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Don't Wait, Get Your Flu Shot Ahead of Season: CDPH

Public health officials advised the public to get their flu shots sooner than later

With flu season just around the corner, the moment has arrived for Californians to pull up their sleeves and get a flu shot.

The California Department of Public Health (CDPH) recommended the public get their flu vaccines sooner than later, in September or October ahead of flu season.

In California, the flu season usually begins in late November or December but the body needs time to develop immunity, according to CDPH.

“Getting vaccinated is the best protection against flu illness,” said CDPH Director and State Health Officer Dr. Karen Smith, in a statement. “You can prevent missing work or school, visits to the doctor or hospitalizations, and protecting others from coming down with the flu.”

A person may be contagious and spread the flu to others before feeling any symptoms.

To reduce the risk, CDPH suggests everyone six months of age and older get the annual flu vaccine. Pregnant women, children under five, adults 65 years of age and older, and people with chronic conditions such as heart disease and asthma are at risk for flu-related complications.

Common flu symptoms include fever or feeling feverish, a cough and/or sore throat, a runny or stuffy nose, chills, fatigue and body aches. Children may also have nausea, vomiting or diarrhea, said CDPH.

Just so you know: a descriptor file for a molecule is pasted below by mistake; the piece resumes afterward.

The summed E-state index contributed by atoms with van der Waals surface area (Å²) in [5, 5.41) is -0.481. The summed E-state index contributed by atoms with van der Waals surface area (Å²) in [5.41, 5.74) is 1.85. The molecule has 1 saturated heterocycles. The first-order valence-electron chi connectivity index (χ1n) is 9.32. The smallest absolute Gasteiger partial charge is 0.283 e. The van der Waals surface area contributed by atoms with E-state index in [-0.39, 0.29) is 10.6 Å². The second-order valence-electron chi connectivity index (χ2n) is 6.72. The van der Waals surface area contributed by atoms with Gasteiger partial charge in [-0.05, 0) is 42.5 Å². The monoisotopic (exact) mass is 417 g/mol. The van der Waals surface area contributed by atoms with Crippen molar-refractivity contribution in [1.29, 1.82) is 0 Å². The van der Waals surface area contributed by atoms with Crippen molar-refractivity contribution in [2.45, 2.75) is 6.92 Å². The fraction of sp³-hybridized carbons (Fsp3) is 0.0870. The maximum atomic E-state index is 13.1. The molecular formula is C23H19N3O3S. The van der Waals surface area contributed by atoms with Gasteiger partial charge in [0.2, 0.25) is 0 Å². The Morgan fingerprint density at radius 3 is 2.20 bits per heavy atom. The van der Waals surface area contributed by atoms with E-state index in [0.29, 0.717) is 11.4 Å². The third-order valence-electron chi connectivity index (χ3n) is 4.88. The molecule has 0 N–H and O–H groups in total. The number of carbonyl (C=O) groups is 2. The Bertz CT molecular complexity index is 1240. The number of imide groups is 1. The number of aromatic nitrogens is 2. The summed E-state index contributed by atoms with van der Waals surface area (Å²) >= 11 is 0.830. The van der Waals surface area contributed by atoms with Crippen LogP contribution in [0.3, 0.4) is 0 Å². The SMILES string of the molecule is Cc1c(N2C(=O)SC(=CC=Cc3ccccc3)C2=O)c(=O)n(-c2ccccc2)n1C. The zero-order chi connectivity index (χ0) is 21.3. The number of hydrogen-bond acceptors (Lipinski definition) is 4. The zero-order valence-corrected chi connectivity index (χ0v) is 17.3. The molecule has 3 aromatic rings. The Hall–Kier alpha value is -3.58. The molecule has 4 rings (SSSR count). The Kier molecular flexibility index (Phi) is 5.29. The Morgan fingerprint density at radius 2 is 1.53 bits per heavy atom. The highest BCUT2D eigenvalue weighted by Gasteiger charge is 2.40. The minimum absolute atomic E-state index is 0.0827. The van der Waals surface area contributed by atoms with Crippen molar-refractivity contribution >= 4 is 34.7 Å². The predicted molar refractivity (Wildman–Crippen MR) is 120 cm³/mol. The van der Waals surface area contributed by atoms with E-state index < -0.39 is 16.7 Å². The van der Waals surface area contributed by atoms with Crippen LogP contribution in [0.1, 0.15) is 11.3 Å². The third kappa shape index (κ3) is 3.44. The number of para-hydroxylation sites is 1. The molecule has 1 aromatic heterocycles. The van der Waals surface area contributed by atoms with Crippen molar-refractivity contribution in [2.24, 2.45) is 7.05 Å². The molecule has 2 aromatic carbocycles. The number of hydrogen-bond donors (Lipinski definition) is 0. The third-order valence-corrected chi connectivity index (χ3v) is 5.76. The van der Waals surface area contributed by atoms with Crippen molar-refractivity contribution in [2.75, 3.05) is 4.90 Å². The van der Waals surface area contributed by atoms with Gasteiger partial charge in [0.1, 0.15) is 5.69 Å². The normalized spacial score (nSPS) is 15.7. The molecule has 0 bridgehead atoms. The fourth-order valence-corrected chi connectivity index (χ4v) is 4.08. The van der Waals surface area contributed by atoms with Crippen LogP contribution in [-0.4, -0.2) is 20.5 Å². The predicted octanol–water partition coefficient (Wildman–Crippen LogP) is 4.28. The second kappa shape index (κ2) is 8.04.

Here are some recommended steps to prevent the spread of the flu:

• Stay home while sick and limit contact with others.

• Cover your cough or sneeze with your sleeve or a disposable tissue.

• Wash your hands frequently and thoroughly with soap and warm water, or use an alcohol-based hand sanitizer.

• Avoid touching your eyes, nose and mouth.

Each year, the flu causes millions of illnesses, hundreds of thousands of hospitalizations, and occasionally, thousands or tens of thousands of deaths in the United States.

CDPH encourages Californians to contact their health care provider, physician’s office, clinic or pharmacy about getting the flu vaccine. Some local health departments may also offer low- or no-cost flu immunizations.

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